Now Baby is confident and playful, and she only acts as though she's starving when it's time for a meal. Tiny has learned to like being petted, and over the last three months he began to stand, then sit, then lie on my lap. Three days ago, he fell asleep in my lap for the first time. They went from being frightened of each other to chasing each other and sniffing noses. Tiny doesn't bite or scratch anymore--he's fully redirected all that energy to the stuffed, catnip-scented socks I give him; and he's more confident and less afraid now.

Both of them went from skinny, parasite-ridden things to strong young cats with beautiful fur and lots of energy. Adopting strays is really rewarding... you get to know each other; the cat learns to trust again; you see him blossom ever so slowly into an individual with a definite personality.
post #7 of 10
My hubby and I had a cat, Kiki, who lived to be about 18. She passed with kidney failure. The 2 we have now are very, very active 13 week old kitties. I have sooo many puncture wounds on my legs and arms. I know this faze is going to pass though.

When we had Kiki, we were irresponsible and let her breed and have several litters. It was when she was about 8-10 and her final litter was born over several days, stillborn and deformed, that we finally had her spayed. the fur on her tummy took about 3 yrs to grow back in.

Rusty and Dusty are going to vet for their spay as soon as they are old enough. We have already put the money aside for this.

As for my kitties being sick.. I never really did have any sick kitties growing up except for one little girl. My mom had taken her to the vet to be spayed even though we thought she was pregnant. She looked to be pregnant and the vet thought so too when he looked at her. Well, when he opened her up, she was NOT pregnant! She had peritonitis that had destroyed most of her stomach and liver. The vet called my mom at work with the news. He could either fix her and send her home, or have her PTS. Mom chose the latter since she would be in horrible pain. It was the best thing for her and she greeted my Kiki later on over the rainbow bridge.
post #8 of 10
Quote:
Originally Posted by Callista View Post
It's been amazing over the last year to see a couple of neglected strays turn into happy, playful house cats. When Baby first came, she was scared of everything, didn't play, and spent her waking hours begging for food--which she needed, as she was very skinny at barely 7 pounds. And Tiny was a little shadow, hiding whenever he could, scared to be touched, lashing out with claws and teeth when anything startled, annoyed, or frightened him.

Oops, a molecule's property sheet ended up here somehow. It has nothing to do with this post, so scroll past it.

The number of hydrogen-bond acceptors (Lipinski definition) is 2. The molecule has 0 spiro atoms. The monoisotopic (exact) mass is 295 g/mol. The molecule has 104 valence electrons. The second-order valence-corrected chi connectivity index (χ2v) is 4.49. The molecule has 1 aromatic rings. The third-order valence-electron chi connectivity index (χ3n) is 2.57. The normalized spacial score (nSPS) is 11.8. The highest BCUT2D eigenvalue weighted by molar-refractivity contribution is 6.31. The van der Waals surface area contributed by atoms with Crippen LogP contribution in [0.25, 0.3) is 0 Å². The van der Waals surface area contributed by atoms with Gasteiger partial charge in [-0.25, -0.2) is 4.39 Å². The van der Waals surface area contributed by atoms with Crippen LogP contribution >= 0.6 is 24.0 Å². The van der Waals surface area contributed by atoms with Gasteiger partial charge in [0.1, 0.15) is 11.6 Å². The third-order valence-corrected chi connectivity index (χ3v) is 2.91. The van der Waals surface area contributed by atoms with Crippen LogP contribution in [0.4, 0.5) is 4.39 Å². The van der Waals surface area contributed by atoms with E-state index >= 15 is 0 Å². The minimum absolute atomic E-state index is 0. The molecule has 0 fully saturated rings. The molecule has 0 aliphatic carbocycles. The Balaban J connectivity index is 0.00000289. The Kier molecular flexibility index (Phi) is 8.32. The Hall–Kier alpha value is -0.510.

Now Baby is confident and playful, and she only acts as though she's starving when it's time for a meal. Tiny has learned to like being petted, and over the last three months he began to stand, then sit, then lie on my lap. Three days ago, he fell asleep in my lap for the first time. They went from being frightened of each other to chasing each other and sniffing noses. Tiny doesn't bite or scratch anymore--he's fully redirected all that energy to the stuffed, catnip-scented socks I give him; and he's more confident and less afraid now.

Both of them went from skinny, parasite-ridden things to strong young cats with beautiful fur and lots of energy. Adopting strays is really rewarding... you get to know each other; the cat learns to trust again; you see him blossom ever so slowly into an individual with a definite personality.
I remember when you took them in and why. Mega kudos to you.
post #9 of 10
when i was about 4, a ginger and white cat appeared in the rafters of our garage. the poor thing was skinny and dirty and mum spent a lot of time and effort feeding the cat and gaining it's trust. imagine how happy she was when the cat began responding to her and allowing her to stroke it. the decision was made to keep this cat who was gaining weight swiftly. pretty sure that the cat was pregnant, mum took it to the vet.

'when are the kittens due?' she asked excitedly

'it would be a blooming miracle if he produces any!' came the amused reply!

muffy went on to live more than 10 years with us until some stupid idiot ran him over right outside our house.

2 years later a ginger and white cat appeared in the garden... i know, sounds familiar! my best buddy fluffy was introduced by tula, mum's aby x, and lived a long and healthy life with us for the next 15 years.

my point here is that sometimes we don't even have to look for our feline friends, they find us! mum and dad did have another cat try to adopt them, a big tabby boy, but sadly he fought with fluffy so they found him a home with friends of theirs.

mum and dad now have skip, an aby x, who i took (long story) from an ex boyfriend who didn't want him. he is my dad's baby. has both my parents wrapped around his little paw! (can see where i get it from)

i couldn't get by without my cats and dogs. i firmly believe it is the only time in your life you get truly unconditional love.
post #10 of 10
Quote:
Originally Posted by tab View Post
my point here is that sometimes we don't even have to look for our feline friends, they find us! mum and dad did have another cat try to adopt them, a big tabby boy, but sadly he fought with fluffy so they found him a home with friends of theirs.
so true! i currently have 5, but only intentionally acquired 2... the other 3 are either foundlings or rescues. all are also currently healthy.